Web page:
A Borders conservation group is calling for a top level inquiry into the impact of the Scottish Government’s renewable energy policy on the country’s electricity supply.
Prompted by the revelation that Scotland imported electricity from England and Europe on 162 days over the past three years, the Borders Network of Conservation Groups (BNCG) quotes views of one expert that “the expansion of Scotland’s renewables energy sector is accelerating so fast that, by 2020, it will be generating a huge surplus of heavily subsidised renewable electricity (RE) that it cannot use, sell or store”.
The BNCG now want the government’s energy, environment & tourism committee to conduct a top level inquiry into the impact of the government’s renewables policy on the security, sufficiency, cost and efficacy of electricity supply in Scotland.
John Williams, BNCG chairman, said: “The time is right for a full-scale investigation following fears that Longannet power station, Scotland’s cheapest and most flexible source of power, could close early compounding the country’s rapidly developing energy crisis.
‘The Scottish Government’s 2020 target of ‘generating 100% of Scotland’s electricity from renewables’ was exceeded last autumn – five years early.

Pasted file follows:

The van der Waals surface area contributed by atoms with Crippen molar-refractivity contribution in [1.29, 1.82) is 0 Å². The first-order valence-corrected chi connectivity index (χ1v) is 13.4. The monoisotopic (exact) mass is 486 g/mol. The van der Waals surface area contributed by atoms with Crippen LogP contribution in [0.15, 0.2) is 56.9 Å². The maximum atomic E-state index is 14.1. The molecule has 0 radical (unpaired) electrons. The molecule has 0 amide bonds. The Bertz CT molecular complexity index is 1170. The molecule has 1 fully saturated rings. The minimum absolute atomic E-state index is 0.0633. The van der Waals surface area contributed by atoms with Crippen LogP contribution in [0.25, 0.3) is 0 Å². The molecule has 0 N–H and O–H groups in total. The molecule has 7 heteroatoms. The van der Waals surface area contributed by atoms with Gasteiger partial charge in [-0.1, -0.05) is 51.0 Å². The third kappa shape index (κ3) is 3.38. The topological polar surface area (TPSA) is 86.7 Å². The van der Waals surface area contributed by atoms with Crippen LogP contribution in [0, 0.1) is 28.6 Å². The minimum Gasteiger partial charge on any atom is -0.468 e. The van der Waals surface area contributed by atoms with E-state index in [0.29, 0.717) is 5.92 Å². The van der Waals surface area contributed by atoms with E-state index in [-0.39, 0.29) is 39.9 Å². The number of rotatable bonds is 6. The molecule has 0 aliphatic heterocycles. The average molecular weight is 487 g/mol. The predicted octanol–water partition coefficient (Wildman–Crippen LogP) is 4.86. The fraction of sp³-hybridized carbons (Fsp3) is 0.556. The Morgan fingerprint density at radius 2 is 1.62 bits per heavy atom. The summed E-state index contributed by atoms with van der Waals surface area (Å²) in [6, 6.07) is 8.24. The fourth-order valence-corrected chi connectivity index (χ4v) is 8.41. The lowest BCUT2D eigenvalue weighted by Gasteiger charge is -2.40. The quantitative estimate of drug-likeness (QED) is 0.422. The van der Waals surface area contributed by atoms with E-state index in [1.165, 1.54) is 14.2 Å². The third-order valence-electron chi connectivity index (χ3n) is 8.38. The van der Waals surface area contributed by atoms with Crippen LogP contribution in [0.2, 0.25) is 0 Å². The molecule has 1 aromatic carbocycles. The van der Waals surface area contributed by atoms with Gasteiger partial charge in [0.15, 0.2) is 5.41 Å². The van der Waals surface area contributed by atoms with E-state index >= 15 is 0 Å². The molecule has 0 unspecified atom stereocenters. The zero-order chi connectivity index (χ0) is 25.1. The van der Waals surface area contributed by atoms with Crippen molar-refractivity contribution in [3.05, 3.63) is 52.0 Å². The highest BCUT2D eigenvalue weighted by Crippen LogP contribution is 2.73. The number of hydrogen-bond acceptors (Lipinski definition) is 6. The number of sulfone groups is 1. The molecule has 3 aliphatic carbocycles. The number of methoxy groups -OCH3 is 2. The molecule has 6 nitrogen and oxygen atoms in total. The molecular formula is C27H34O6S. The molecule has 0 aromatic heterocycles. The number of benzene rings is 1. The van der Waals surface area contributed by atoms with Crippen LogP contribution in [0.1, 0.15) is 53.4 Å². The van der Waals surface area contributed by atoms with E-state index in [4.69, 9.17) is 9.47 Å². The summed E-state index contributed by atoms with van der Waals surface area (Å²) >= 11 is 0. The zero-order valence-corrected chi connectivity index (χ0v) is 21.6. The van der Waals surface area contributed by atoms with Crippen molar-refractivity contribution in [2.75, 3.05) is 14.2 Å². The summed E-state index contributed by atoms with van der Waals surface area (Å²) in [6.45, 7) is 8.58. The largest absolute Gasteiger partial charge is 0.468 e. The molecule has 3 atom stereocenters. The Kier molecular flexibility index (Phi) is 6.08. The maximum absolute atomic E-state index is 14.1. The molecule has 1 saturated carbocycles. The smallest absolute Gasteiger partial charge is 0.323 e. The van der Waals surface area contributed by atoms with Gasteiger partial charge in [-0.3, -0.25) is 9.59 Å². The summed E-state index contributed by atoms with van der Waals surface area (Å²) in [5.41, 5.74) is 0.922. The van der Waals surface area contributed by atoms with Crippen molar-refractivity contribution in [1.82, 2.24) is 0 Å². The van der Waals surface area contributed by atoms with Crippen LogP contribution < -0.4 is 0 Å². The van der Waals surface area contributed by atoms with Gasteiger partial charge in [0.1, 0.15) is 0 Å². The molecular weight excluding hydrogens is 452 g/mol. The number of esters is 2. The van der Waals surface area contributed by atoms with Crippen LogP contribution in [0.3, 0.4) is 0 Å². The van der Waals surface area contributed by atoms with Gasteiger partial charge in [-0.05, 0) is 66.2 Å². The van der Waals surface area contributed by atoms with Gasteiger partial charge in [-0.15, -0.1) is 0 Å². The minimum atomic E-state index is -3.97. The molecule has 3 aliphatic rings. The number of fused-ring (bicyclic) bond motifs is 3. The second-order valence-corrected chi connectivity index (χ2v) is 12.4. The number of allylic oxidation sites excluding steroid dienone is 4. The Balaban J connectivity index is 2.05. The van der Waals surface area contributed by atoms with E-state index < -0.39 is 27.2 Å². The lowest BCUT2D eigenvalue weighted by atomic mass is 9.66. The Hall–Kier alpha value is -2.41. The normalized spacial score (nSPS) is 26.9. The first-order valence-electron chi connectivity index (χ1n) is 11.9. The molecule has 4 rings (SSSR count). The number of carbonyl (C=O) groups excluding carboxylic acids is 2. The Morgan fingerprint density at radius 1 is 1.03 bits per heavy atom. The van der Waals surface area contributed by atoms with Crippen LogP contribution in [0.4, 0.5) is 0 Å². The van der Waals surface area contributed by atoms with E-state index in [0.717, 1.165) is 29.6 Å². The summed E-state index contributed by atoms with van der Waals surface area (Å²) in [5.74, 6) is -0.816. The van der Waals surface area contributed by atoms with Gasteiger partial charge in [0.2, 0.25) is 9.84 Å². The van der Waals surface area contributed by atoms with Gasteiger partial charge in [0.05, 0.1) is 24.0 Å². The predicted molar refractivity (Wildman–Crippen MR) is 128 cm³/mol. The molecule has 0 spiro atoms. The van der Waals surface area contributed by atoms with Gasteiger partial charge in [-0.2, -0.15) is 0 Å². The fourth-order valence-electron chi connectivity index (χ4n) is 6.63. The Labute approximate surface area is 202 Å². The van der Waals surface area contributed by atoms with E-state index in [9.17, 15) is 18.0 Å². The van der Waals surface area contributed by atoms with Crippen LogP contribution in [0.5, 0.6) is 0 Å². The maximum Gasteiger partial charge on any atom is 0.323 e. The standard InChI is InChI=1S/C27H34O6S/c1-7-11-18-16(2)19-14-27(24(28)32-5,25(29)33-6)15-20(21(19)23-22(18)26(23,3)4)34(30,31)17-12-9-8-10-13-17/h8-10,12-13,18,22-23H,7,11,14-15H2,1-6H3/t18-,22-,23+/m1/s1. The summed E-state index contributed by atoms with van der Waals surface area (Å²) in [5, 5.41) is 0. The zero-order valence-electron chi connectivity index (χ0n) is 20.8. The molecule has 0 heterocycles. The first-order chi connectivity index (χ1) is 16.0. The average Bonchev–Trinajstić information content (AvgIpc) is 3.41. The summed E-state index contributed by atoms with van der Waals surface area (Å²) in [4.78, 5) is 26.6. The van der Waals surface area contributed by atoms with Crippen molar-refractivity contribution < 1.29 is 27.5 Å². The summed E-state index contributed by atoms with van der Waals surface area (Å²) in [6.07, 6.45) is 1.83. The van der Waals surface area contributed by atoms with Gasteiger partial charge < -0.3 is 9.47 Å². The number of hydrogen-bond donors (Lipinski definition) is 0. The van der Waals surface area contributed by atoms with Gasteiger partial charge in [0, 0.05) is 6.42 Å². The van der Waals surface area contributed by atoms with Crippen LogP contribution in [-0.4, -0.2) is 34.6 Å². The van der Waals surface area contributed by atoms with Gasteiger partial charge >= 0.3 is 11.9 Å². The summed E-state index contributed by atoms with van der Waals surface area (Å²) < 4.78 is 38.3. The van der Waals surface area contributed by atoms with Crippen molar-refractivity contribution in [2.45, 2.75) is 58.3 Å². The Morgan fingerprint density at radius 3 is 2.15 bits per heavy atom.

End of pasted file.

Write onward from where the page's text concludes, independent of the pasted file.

“A paper published last week by Professor Jack Ponton of the Lauderdale Preservation Group highlights the consequences of this for Scotland’s energy supply in 2020.
“We believe that the whole basis of a stable, well planned and diversified electricity supply is being deliberately abandoned without any regard for the consequences of frequent shortages and massive surpluses on electricity consumers and the tax payer.’
In his paper, Professor Ponton FREng said: “The rapidly developing crisis in Scotland’s electricity supply, created by the policies of successive UK governments but exacerbated greatly by the present Scottish Government is, ironically, a double crisis.
“At times there will be a shortage of supply which could lead to power cuts. At others, there will be an excess of production which cannot be used but will have to be paid for by consumers or taxpayers.
“This crisis has been widely predicted. It is entirely a consequence of reducing Scotland’s ability to balance electricity demand by rapidly increasing the variable supply from wind generated power.
“Wind power is intermittent, it is not secure, and it cannot be stored in the quantities required.
“Guaranteed subsidies to wind generators make the wind energy sector a logical investment for energy companies, while the preference given to wind power on the grid reduces the profitability of conventional generation.
“Indeed, no conventional, dependable generation is being built and Scotland’s largest dependable generator, Longannet, is likely to close due to lack of profitability.
“How long will it be before the Scottish Government finally acknowledges the truth: that the blind dash for wind is pointless, it will be hugely expensive, and that degrading even more of Scotland’s landscapes will be futile?”